Dr. Sandy Norman

Dr. Norman makes it a point to convey to UTSA faculty members just how vigorously the UT System works to protect their jobs, tenure and good working conditions.






A Balanced Equation

When Support is Given, Support is Received

For most of his adult life, Dr. Sandy Norman has been captivated by mathematics. The Georgia native studied the subject as an undergrad at the University of Virginia, but “couldn’t get enough of it.” So he moved back to Georgia and, in a little more than a decade, earned a master’s degree in the subject from the University of Georgia (UGA), taught middle and high school mathematics, then returned to UGA to secure a doctorate in mathematics education. He then became a professor, in part because he had always been comfortable in academic environments, but also so he could become fully immersed in a discipline that he describes as more like art than any other science. Academia, says Dr. Norman, was, and is, “a natural fit.”

So, too, is Texas. In 1993, after having spent several years as an assistant professor at the University of North Carolina at Charlotte, Dr. Norman and his family moved west when he was offered an associate professor position in the math department at The University of Texas at San Antonio (UTSA). He and his wife, along with their two children and two “vehicular arks” of animals, put down roots on a 100-acre ranch in the Boerne area and have no plans to leave. “My kids moved here when they were very young, so this is their home,” says Dr. Norman, an animal advocate who relishes time spent in the great outdoors.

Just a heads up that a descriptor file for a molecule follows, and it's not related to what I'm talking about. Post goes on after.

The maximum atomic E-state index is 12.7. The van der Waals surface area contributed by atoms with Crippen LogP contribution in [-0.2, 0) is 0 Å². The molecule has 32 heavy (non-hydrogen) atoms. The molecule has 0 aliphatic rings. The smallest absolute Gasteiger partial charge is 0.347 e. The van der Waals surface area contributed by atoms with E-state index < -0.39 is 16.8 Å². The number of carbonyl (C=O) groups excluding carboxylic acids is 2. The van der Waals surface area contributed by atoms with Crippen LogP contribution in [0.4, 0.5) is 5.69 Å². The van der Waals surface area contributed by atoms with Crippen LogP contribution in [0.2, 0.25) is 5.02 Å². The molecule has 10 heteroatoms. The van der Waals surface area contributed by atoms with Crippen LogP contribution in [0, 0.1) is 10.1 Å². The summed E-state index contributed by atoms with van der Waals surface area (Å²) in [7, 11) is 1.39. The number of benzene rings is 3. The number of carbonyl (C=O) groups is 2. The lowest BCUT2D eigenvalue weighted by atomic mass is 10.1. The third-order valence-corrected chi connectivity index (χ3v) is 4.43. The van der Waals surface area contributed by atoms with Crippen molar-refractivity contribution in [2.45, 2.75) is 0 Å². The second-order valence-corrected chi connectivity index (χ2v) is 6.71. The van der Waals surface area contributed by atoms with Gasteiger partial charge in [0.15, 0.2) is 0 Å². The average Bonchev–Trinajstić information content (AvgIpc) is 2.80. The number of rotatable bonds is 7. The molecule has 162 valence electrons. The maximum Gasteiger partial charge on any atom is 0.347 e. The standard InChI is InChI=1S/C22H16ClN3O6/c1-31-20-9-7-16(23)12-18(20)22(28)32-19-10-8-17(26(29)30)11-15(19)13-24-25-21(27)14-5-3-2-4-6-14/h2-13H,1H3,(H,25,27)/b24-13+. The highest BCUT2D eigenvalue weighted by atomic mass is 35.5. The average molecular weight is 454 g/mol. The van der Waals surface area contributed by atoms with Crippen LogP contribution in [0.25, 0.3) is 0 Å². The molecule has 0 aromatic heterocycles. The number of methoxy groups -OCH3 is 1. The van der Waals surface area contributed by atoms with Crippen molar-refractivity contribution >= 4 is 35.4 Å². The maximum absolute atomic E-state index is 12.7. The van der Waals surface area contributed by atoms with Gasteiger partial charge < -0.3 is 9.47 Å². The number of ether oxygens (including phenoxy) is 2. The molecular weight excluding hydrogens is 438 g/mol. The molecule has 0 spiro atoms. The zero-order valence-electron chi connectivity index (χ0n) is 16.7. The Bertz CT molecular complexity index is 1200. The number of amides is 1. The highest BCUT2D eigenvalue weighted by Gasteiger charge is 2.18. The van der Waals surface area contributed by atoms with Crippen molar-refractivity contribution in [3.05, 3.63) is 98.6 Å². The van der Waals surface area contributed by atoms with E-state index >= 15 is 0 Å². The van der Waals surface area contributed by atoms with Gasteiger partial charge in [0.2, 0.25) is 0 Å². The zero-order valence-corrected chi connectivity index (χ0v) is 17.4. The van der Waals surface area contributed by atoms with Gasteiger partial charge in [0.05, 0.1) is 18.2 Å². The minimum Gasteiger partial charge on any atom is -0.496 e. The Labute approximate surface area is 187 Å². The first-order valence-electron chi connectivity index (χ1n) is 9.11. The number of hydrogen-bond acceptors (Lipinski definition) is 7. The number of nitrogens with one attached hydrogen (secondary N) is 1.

He also fully appreciates his day job. “I like being at UTSA—it’s a great job and my colleagues have been a joy to work with,” he says. Dr. Norman teaches undergraduate and graduate courses in calculus and geometry; he also reaches out to local teachers and schools to boost pre-college mathematics instruction. “There’s nothing better than seeing young people get excited about something, but in particular about mathematics,” he observes. “When kids get excited, it’s a great experience.”

It was another kind of experience that prompted Dr. Norman to become an active supporter of The University of Texas System. For four years, he was a member of the System Faculty Advisory Council (SYSFAC), which gave him a direct line to the Chancellor of the UT System. “The [Texas] legislature passes laws that have an impact on UT institutions. The Chancellor wants to know how faculty members will respond to those laws,” Dr. Norman explains. Input from faculty is especially critical when the legislation involves things like benefits or working environments or grant opportunities, or if pending laws will directly affect the students they teach. “Faculty members have concerns,” says Dr. Norman and, through the SYSFAC, they are able to share their apprehensions with the Chancellor, the UT System Board of Regents and the UT System’s executive officers.

Likewise, the SYSFAC can be a conduit for a Chancellor who wants to share the “big picture” with faculty members across the state and explain the UT System’s position on issues they care about. When Dr. Norman served as an intermediary, he made it a point to convey to UTSA faculty members just how vigorously the UT System worked to protect their jobs, tenure and good working conditions. The UT System “really does provide the buffer we need between us and other entities that may want to degrade our public education,” says Dr. Norman. “It’s not a perfect system, certainly, but being a part of it does make our lives more stable.”

Through his involvement in SYSFAC, Dr. Norman has drawn many conclusions. Of these, he is most certain of one: the best way to help faculty better understand the importance of the UT System is by getting more faculty involved in it—however challenging that may be. “Educators have a great skepticism when it comes to bureaucracy,” he acknowledges. Still, when more faculty members are aware of the “innumerable ways” in which the UT System defends and advances all aspects of collegiate education, they will return the favor. “I have been very fortunate to have had the opportunity to work with the UT System as I have,” Dr. Norman states. “It has given me the capacity to look at things in different ways, to think about the complete structure that holds up not only ours, but all UT institutions.” It’s self-serving, he concedes, but he “supports the UT System because it supports me.